WASHINGTON — A new report published Wednesday by the United States Commission on International Religious Freedom slams the government of Egypt for allowing the deterioration of rights of religious minorities, including Jews.
The report, which focuses on violations of the religious rights of non-orthodox and non-conforming Muslims, also mentions the failure of President Hosni Mubarak’s government to take “steps to combat widespread and virulent antisemitism in the media.”
“Material vilifying Jews, with historical and new antisemitic stereotypes — also appear regularly in the state controlled and semi-official media,” the report says, including Holocaust denial and antisemitic cartoons. “Although Egyptian government officials have said that there is no official policy condoning antisemitism or other forms of intolerance, acts of antisemitism are virtually unopposed by government leaders,” states the report, echoing accusations by American Jewish groups and the U.S. State Department, in its annual report on human rights violations worldwide.
Although the report does not mention any physical attacks on Jews in Egypt, it points out one especially disturbing incident: prominently displayed billboards, just outside a synagogue near Cairo, which labeled current and past leaders of the State of Israel as “killers.” A diplomat with the Egyptian embassy in Washington said that the billboard was taken down about two weeks ago, because of the intervention of the Egyptian National Council for Human Rights, a newly formed independent agency that strives, among other things, to protect religious rights in Egypt.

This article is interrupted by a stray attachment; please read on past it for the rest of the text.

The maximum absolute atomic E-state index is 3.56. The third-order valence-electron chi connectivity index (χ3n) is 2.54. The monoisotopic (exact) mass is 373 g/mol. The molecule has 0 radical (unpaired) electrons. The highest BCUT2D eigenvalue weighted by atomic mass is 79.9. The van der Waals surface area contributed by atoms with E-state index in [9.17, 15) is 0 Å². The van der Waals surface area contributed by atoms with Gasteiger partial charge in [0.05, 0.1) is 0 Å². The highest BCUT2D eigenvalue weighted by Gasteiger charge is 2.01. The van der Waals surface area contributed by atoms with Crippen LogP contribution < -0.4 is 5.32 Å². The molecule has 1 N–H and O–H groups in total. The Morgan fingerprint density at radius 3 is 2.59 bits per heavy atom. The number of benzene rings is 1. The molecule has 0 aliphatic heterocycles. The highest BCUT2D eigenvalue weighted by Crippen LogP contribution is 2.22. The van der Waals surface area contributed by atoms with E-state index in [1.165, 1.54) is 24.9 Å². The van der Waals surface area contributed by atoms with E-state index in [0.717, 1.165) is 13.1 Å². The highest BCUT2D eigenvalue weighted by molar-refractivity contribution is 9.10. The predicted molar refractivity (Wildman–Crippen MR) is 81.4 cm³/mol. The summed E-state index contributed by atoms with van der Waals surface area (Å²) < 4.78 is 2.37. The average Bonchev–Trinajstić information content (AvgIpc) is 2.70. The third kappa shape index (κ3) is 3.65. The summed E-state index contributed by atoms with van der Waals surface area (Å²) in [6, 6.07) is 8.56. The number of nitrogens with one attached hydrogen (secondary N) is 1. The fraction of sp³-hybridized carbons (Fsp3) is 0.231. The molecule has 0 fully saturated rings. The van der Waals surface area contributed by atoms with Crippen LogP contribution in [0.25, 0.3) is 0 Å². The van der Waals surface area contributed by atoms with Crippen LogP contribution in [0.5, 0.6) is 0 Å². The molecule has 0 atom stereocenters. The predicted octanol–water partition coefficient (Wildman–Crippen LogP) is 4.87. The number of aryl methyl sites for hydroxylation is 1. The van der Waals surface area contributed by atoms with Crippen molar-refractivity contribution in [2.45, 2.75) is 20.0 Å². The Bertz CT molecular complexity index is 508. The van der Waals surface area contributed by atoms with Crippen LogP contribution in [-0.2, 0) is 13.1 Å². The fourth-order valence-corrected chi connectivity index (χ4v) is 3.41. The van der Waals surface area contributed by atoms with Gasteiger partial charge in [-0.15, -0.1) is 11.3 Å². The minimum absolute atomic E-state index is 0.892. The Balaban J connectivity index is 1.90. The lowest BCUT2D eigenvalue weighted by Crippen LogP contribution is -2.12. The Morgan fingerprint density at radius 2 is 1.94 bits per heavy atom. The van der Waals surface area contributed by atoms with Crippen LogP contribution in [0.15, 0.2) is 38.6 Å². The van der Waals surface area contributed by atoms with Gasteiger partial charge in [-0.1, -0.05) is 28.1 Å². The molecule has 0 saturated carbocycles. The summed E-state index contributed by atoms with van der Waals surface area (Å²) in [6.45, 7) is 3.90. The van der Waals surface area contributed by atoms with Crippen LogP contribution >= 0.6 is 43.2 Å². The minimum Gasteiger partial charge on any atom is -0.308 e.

The report states that violations of religious minorities’ freedoms are endemic and systemic in Egypt, citing the result of the role that the state security services play in monitoring and regulating religious affairs and the result of an article in the Egyptian penal code, which prohibits “insulting” religion.
Under the article, dozens of non-conformist Muslims and non-Muslims have been tried in security emergency courts and in military courts for “unorthodox” or “deviant” religious beliefs, the report says.
Last year, for example, six people were sentenced to six months in prison for gathering and advocating changes to basic Islamic rules, the report says.
The report criticizes the American government for not making religious freedom a priority of its policy toward Egypt. Egypt remains America’s second-largest recipient of foreign aid, according to the report, “even though democratic and human rights reforms by President Mubarak’s government have been almost non-existent.”